from Global Economy in Crisis

Steil: Parsing Paulson’s Reform Proposals

CFR’s Benn Steil examines proposals for a regulatory overhaul of the U.S. financial system put forth by Treasury Secretary Henry Paulson.

April 2, 2008

To help readers better understand the nuances of foreign policy, CFR staff writers and Consulting Editor Bernard Gwertzman conduct in-depth interviews with a wide range of international experts, as well as newsmakers.

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U.S. Treasury Secretary Henry M. Paulson put forth a series of proposals on March 31 aimed at overhauling regulation of the U.S. financial system. The plan calls for major structural reforms, including the possible merging of the Securities and Exchange Commission (SEC) and Commodity Futures Trading Commission (CFTC). It was also widely interpreted as giving additional powers to the U.S. Federal Reserve. Benn Steil, CFR senior fellow and director of international economics, says many of the proposals should be understood as part of a long-term push for financial market reform that began before the current credit market turmoil. He cites gaps and overlap among current financial regulators, but also notes that merging commissions like the SEC and CFTC won’t be easy given their different regulatory philosophies. In the long term, Steil says, some of Paulson’s proposals could help to make the U.S. financial services sector more competitive globally.

This week Hank Paulson announced a sweeping plan to amend the financial regulatory system. What were your initial reactions?

Well, the first thing to emphasize is that most of the components of what he proposed have been in the works for quite some time now, so most of the ideas were not triggered by the current market turmoil. Nonetheless, he’s clearly using the current market turmoil as an opportunity to promote debate on these issues, because of the fact that it’s always been very difficult in Washington to make significant institutional reform. Most of the proposals do not relate to the current market turmoil—for example, the proposal to merge the SEC and the CFTC. Other aspects of the proposal are more geared towards the problems we’re seeing in the market right now—for example, giving the Federal Reserve more formal authority for what’s being called systemic stability.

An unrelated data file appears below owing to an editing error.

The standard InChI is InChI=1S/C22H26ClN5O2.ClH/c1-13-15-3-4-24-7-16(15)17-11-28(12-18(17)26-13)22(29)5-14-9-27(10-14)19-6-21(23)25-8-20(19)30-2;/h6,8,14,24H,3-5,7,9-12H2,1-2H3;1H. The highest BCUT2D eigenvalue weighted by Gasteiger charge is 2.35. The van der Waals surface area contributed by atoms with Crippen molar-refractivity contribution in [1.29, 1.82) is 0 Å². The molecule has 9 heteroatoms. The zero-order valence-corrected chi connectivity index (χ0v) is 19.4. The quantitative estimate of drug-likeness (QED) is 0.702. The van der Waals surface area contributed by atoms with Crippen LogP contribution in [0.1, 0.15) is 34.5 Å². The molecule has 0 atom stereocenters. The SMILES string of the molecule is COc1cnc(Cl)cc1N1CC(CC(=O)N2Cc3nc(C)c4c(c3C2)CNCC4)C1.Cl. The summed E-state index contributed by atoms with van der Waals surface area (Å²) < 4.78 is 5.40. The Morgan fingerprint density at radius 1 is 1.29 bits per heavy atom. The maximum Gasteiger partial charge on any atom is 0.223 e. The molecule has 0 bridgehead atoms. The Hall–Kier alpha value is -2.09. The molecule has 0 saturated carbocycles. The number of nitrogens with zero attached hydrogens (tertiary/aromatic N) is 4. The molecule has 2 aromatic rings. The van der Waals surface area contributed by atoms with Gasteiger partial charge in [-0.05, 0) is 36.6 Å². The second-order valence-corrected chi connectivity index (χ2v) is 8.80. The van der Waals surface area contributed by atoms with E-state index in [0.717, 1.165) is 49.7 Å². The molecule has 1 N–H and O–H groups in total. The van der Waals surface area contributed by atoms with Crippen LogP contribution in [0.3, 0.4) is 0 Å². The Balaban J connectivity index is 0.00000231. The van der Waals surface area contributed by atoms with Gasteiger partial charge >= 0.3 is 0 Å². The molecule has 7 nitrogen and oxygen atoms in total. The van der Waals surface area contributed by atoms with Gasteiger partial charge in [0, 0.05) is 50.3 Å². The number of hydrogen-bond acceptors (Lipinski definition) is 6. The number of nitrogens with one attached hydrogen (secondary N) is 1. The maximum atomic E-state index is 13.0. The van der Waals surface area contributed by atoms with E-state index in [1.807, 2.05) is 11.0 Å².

Do you find the current system problematic?

It’s always been problematic in the sense that there are numerous overlapping agencies. Sometimes these agencies are multiple federal agencies. Other times they are federal and state agencies. And there are often gaps between them. And because of the overlap there’s often a competition between them as well. For example, since banks can choose whether to be state chartered or federally chartered, there’s a form of regulatory arbitrage going on. Most observers, myself included, feel that that type of regulatory arbitrage is not positive for the financial system as a whole.

Given the current crisis, is a focus on the structure of financial regulation the appropriate focus? Or should there be more direct concern about what the rules actually say, as opposed to who enforces them?